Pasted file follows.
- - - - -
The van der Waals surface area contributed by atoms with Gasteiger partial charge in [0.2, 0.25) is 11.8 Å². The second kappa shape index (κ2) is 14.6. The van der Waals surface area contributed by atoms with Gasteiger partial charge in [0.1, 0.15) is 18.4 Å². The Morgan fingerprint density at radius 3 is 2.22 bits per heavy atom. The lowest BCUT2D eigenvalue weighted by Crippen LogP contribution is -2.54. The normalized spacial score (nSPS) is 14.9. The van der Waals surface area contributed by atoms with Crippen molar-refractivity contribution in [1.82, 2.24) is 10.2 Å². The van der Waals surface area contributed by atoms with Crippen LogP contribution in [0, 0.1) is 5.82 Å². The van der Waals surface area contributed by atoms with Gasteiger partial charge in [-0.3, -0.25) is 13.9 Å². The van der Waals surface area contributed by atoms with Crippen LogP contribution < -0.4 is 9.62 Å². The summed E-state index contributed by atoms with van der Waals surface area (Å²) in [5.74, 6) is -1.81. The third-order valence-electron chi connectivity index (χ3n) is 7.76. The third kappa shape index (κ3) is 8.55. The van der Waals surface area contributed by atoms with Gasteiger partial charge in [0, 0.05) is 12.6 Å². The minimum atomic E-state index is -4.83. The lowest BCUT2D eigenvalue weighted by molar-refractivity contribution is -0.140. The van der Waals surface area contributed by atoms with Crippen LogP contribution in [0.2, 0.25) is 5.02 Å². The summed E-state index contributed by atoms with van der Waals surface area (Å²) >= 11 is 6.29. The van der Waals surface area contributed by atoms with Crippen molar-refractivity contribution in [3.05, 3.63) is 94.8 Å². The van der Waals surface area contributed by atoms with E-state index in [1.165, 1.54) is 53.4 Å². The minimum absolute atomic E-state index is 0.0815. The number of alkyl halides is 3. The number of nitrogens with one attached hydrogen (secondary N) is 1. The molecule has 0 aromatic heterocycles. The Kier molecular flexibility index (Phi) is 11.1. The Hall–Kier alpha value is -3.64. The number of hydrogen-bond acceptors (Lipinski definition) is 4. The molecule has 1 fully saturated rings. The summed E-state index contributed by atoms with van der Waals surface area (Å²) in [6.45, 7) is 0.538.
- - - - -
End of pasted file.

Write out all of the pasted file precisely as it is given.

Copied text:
The van der Waals surface area contributed by atoms with Gasteiger partial charge in [0.2, 0.25) is 11.8 Å². The second kappa shape index (κ2) is 14.6. The van der Waals surface area contributed by atoms with Gasteiger partial charge in [0.1, 0.15) is 18.4 Å². The Morgan fingerprint density at radius 3 is 2.22 bits per heavy atom. The lowest BCUT2D eigenvalue weighted by Crippen LogP contribution is -2.54. The normalized spacial score (nSPS) is 14.9. The van der Waals surface area contributed by atoms with Crippen molar-refractivity contribution in [1.82, 2.24) is 10.2 Å². The van der Waals surface area contributed by atoms with Crippen LogP contribution in [0, 0.1) is 5.82 Å². The van der Waals surface area contributed by atoms with Gasteiger partial charge in [-0.3, -0.25) is 13.9 Å². The van der Waals surface area contributed by atoms with Crippen LogP contribution < -0.4 is 9.62 Å². The summed E-state index contributed by atoms with van der Waals surface area (Å²) in [5.74, 6) is -1.81. The third-order valence-electron chi connectivity index (χ3n) is 7.76. The third kappa shape index (κ3) is 8.55. The van der Waals surface area contributed by atoms with Gasteiger partial charge in [0, 0.05) is 12.6 Å². The minimum atomic E-state index is -4.83. The lowest BCUT2D eigenvalue weighted by molar-refractivity contribution is -0.140. The van der Waals surface area contributed by atoms with Crippen LogP contribution in [0.2, 0.25) is 5.02 Å². The summed E-state index contributed by atoms with van der Waals surface area (Å²) >= 11 is 6.29. The van der Waals surface area contributed by atoms with Crippen molar-refractivity contribution in [3.05, 3.63) is 94.8 Å². The van der Waals surface area contributed by atoms with E-state index in [1.165, 1.54) is 53.4 Å². The minimum absolute atomic E-state index is 0.0815. The number of alkyl halides is 3. The number of nitrogens with one attached hydrogen (secondary N) is 1. The molecule has 0 aromatic heterocycles. The Kier molecular flexibility index (Phi) is 11.1. The Hall–Kier alpha value is -3.64. The number of hydrogen-bond acceptors (Lipinski definition) is 4. The molecule has 1 fully saturated rings. The summed E-state index contributed by atoms with van der Waals surface area (Å²) in [6.45, 7) is 0.538.